The north is of huge economic and strategic importance—and disproportionately affected by weather and by climate. What is happening and how quickly? How will it affect development in both northern and southern Canada? What have we learned about conditions in the Arctic over the last few years—and what critical questions remain? The Canadian Foundation for Climate and Atmospheric Sciences invites you to find out.

Since 2000, the Foundation has invested $30 million in Arctic and cold climate research. The workshop will look at what has emerged from this work and its relevance to safety, security and development. It will also celebrate CFCAS-funded contributions to International Polar Year.

Why: Softening permafrost, coastal erosion and loss of sea ice affect northern industries and communities; pollution from the south is routinely found in wildlife. International reports predict an acceleration of these changes and their impacts. To what extent can we foresee, forestall or adapt to the changes? Speakers will report on what we’ve learned and at what we still need to know.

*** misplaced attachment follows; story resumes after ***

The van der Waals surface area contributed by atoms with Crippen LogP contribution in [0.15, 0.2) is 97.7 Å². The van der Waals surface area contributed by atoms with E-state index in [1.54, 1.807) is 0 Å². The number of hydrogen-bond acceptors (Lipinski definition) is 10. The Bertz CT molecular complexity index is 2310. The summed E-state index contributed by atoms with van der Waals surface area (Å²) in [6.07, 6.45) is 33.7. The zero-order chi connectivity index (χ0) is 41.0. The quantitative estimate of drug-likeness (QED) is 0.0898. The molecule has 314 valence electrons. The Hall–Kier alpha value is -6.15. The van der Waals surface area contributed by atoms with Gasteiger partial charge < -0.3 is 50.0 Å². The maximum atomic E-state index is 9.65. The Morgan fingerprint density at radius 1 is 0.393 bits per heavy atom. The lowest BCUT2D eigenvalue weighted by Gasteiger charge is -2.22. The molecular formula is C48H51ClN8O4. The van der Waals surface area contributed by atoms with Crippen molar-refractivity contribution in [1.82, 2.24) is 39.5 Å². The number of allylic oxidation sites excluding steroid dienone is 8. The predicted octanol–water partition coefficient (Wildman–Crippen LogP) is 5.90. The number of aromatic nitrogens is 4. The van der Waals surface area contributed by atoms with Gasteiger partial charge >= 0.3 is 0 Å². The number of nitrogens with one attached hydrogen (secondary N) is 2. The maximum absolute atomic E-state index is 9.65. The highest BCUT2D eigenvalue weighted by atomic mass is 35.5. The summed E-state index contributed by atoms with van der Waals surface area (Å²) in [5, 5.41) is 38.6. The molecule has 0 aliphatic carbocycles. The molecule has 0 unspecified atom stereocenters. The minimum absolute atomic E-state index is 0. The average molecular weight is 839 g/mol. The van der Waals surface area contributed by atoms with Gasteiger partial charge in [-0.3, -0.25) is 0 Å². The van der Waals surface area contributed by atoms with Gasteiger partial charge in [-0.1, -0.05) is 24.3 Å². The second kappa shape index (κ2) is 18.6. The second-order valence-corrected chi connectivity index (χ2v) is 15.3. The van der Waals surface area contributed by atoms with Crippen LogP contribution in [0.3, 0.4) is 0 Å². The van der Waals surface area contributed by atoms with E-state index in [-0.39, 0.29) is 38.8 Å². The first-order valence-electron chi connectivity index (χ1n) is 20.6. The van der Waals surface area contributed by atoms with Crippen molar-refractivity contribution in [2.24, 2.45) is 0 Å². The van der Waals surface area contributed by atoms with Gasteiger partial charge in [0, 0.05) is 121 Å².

Where: The Drawing Room of the Fairmont Chateau Laurier Hotel, 1 Rideau Street, Ottawa.

When: 09:00 – 16:00, Tuesday November 25, 2008. A reception will follow.

Who: Participants from federal, provincial and private sector organizations, universities, non-governmental organizations and the media.

Registration: There is no fee; however, delegates must confirm their participation to (Tel: 613 238-2223 extension 201).

For more information: contact (Tel: 613 238-2223 ext. 202).